January 9th kicked off many things at Vanguard University: the spring 2023 semester, the usual parking frenzy, and rehearsals for the Lyceum Theater’s spring musical The Drowsy Chaperone. The Drowsy Chaperone is an award-winning 1998 play-within-a-play style musical. It tells the story of a quirky musical theatre fan – the “Man in Chair” – who turns to a record of his favorite outrageous 1920s musical (which shares a title with the show itself) to distract himself from his unidentified sadness. The songs he plays reveal the story in his kitchen, leading to witty shenanigans which include a song where the leading lady laments that her fiancé is a “monkey,” who she has placed upon a pedestal (the Man warns us to ignore the lyrics); the record skipping causing the actors to repeat the same dance move in a hilarious glitchy way; and wedding conducted on a plane in flight, all while the Man in Chair breaks the fourth wall speaking directly to the audience commenting on the show and its fictional actors.
Consulting the Lyceum Theater’s TikTok page (@lyceumtheater) reveals a video with several of the cast members unboxing the scripts and librettos for the show and holding them up with excited smiles. Anyone who has seen a musical at the Lyceum Theater like last year’s smash hit Mamma Mia!, can see the detail and work put into these shows. It is apparent from the smooth choreography to the detailed costumes, but what happens between the page and the stage? How do the words on the script become the dazzling dance numbers and sharp comedy?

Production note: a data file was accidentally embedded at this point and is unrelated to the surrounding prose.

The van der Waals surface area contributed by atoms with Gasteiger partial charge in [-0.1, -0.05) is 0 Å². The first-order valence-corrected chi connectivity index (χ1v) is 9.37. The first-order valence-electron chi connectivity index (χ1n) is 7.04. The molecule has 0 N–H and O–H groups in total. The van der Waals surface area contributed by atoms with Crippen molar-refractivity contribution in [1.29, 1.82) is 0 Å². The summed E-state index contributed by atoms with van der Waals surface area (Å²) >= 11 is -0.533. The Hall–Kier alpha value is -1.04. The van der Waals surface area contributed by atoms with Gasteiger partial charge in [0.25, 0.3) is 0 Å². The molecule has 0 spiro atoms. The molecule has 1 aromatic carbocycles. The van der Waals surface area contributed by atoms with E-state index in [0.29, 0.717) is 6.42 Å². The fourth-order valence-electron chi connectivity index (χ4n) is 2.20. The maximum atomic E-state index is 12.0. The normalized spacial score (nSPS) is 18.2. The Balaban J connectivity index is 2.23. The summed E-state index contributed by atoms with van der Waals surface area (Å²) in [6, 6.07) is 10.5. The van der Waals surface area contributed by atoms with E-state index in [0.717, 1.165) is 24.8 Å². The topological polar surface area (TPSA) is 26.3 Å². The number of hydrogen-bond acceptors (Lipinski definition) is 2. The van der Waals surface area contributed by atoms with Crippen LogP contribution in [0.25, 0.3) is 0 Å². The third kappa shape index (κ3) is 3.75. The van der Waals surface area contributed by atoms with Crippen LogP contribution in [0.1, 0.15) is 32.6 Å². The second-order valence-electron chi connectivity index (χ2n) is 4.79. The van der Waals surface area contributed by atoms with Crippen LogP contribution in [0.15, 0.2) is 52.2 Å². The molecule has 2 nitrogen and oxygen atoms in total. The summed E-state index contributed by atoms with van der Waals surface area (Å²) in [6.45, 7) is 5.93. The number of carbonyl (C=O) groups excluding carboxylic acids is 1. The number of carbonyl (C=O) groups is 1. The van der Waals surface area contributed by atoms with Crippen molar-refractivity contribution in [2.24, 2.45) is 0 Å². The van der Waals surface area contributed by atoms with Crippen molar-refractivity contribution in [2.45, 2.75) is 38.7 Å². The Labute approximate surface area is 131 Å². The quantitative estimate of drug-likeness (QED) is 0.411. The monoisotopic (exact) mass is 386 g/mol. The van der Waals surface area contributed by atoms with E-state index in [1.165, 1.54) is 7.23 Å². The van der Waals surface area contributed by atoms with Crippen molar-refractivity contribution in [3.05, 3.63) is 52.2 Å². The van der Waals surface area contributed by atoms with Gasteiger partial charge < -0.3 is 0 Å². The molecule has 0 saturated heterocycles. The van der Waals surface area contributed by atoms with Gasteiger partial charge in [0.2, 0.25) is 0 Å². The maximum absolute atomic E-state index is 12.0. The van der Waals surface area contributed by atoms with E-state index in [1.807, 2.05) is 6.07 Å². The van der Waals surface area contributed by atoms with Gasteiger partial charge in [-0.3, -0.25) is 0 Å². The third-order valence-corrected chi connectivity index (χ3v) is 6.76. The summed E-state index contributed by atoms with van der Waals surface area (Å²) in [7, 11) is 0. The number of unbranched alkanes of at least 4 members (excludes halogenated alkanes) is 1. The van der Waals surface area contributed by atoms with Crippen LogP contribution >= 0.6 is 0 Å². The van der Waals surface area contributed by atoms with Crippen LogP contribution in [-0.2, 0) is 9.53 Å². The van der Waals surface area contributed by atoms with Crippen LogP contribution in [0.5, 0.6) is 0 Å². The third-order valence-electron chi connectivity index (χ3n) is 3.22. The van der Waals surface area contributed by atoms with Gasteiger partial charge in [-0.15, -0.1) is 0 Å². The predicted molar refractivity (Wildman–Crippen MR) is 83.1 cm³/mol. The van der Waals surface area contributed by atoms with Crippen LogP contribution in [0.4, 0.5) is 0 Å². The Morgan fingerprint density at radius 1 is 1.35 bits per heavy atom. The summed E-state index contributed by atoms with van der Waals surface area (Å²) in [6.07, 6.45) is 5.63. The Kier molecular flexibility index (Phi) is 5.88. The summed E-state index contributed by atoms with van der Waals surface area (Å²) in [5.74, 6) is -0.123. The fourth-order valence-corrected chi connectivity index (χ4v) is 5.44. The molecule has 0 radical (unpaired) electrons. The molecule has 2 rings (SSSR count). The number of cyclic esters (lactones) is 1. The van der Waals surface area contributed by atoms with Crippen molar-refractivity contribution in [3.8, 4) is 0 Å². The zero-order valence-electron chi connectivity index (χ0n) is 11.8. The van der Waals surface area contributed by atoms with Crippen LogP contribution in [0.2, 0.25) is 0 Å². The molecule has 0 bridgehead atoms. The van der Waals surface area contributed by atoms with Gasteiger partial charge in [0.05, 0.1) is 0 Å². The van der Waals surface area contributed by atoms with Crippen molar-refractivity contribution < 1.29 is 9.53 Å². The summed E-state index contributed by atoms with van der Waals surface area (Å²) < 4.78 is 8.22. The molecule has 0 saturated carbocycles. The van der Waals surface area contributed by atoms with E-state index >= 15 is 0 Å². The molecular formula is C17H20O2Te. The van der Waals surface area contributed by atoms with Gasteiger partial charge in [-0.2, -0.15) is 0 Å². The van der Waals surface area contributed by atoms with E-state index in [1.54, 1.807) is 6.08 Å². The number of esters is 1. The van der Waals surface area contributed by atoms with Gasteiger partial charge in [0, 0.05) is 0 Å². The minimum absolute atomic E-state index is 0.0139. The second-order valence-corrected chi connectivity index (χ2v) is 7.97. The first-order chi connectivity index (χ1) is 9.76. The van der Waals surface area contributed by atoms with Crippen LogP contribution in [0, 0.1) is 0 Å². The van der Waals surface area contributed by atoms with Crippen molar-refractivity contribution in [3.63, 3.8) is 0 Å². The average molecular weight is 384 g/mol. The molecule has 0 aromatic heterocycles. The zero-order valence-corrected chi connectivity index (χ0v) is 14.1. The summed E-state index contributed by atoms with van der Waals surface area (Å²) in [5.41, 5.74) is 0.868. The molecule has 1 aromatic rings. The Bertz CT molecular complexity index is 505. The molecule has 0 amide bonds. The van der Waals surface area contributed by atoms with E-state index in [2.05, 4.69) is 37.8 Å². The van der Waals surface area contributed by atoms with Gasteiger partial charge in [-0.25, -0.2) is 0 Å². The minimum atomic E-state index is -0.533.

The Drowsy Chaperone’s Assistant Stage Manager, Madison Melendes, says, “It starts with learning the material, the dances, getting it on its feet with scripts in hand. Once everything’s learned, ditching the scripts, as [the dance choreographer] would say, ‘crash and burn, sparkle and shine through it’ and really diving deep and putting on a show through the cleaning process.”
Whole rehearsal days are dedicated to learning and rehearsing the songs with a music director. Others are spent on the dance choreography with a filler track playing so the actors do not yet have to worry about singing. It is important to balance blending well with the cast and standing out to the director. Sean, a cast member from The Young Americans, a California-based performing arts college, says that confidence is key when starting the rehearsal process. “Everyone knows you’re special, everyone knows you’re confident but it’s that confidence that gets you into more numbers.” Although the director is calling all the shots, the actors still have to be bold and make choices for their character to truly stand out.
As the rehearsal process continues and opening night draws nearer, the cast and director begin to weave all of the elements together. Once the songs and dances are learned, they can be combined forming a complete dance number. Once all of the scenes are learned, they can be performed in sequence with the songs. In the week leading up to opening night the actors take on the most rigorous challenge of all: tech week. With the show all assembled, it is time to add the technical elements; lighting, microphones, the full band, costumes, makeup, and sound cues. Tech rehearsals are long and taxing, but extremely rewarding as the show finally begins to feel and look like a show. Arriving at opening night is the end in some senses but also the beginning as the final piece falls into place: the audience.
The Lyceum Theater’s production of The Drowsy Chaperone opens February 24th.
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